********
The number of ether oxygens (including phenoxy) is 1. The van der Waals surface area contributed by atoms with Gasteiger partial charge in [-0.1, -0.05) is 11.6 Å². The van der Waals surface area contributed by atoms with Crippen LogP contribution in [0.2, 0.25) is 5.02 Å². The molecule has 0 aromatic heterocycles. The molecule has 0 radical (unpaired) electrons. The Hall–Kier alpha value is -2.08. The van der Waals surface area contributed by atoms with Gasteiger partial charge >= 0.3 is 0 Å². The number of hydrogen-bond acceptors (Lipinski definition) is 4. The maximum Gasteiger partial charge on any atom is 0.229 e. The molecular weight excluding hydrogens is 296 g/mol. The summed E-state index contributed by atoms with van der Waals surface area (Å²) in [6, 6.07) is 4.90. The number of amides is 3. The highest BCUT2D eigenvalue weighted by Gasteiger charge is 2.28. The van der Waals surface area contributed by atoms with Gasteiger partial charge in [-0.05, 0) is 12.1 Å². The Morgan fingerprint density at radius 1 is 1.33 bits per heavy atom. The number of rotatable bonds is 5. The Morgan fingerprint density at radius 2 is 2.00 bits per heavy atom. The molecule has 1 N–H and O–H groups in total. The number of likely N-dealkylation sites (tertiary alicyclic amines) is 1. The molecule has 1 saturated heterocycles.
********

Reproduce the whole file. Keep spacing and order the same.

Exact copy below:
The number of ether oxygens (including phenoxy) is 1. The van der Waals surface area contributed by atoms with Gasteiger partial charge in [-0.1, -0.05) is 11.6 Å². The van der Waals surface area contributed by atoms with Crippen LogP contribution in [0.2, 0.25) is 5.02 Å². The molecule has 0 aromatic heterocycles. The molecule has 0 radical (unpaired) electrons. The Hall–Kier alpha value is -2.08. The van der Waals surface area contributed by atoms with Gasteiger partial charge >= 0.3 is 0 Å². The number of hydrogen-bond acceptors (Lipinski definition) is 4. The maximum Gasteiger partial charge on any atom is 0.229 e. The molecular weight excluding hydrogens is 296 g/mol. The summed E-state index contributed by atoms with van der Waals surface area (Å²) in [6, 6.07) is 4.90. The number of amides is 3. The highest BCUT2D eigenvalue weighted by Gasteiger charge is 2.28. The van der Waals surface area contributed by atoms with Gasteiger partial charge in [-0.05, 0) is 12.1 Å². The Morgan fingerprint density at radius 1 is 1.33 bits per heavy atom. The number of rotatable bonds is 5. The Morgan fingerprint density at radius 2 is 2.00 bits per heavy atom. The molecule has 1 N–H and O–H groups in total. The number of likely N-dealkylation sites (tertiary alicyclic amines) is 1. The molecule has 1 saturated heterocycles.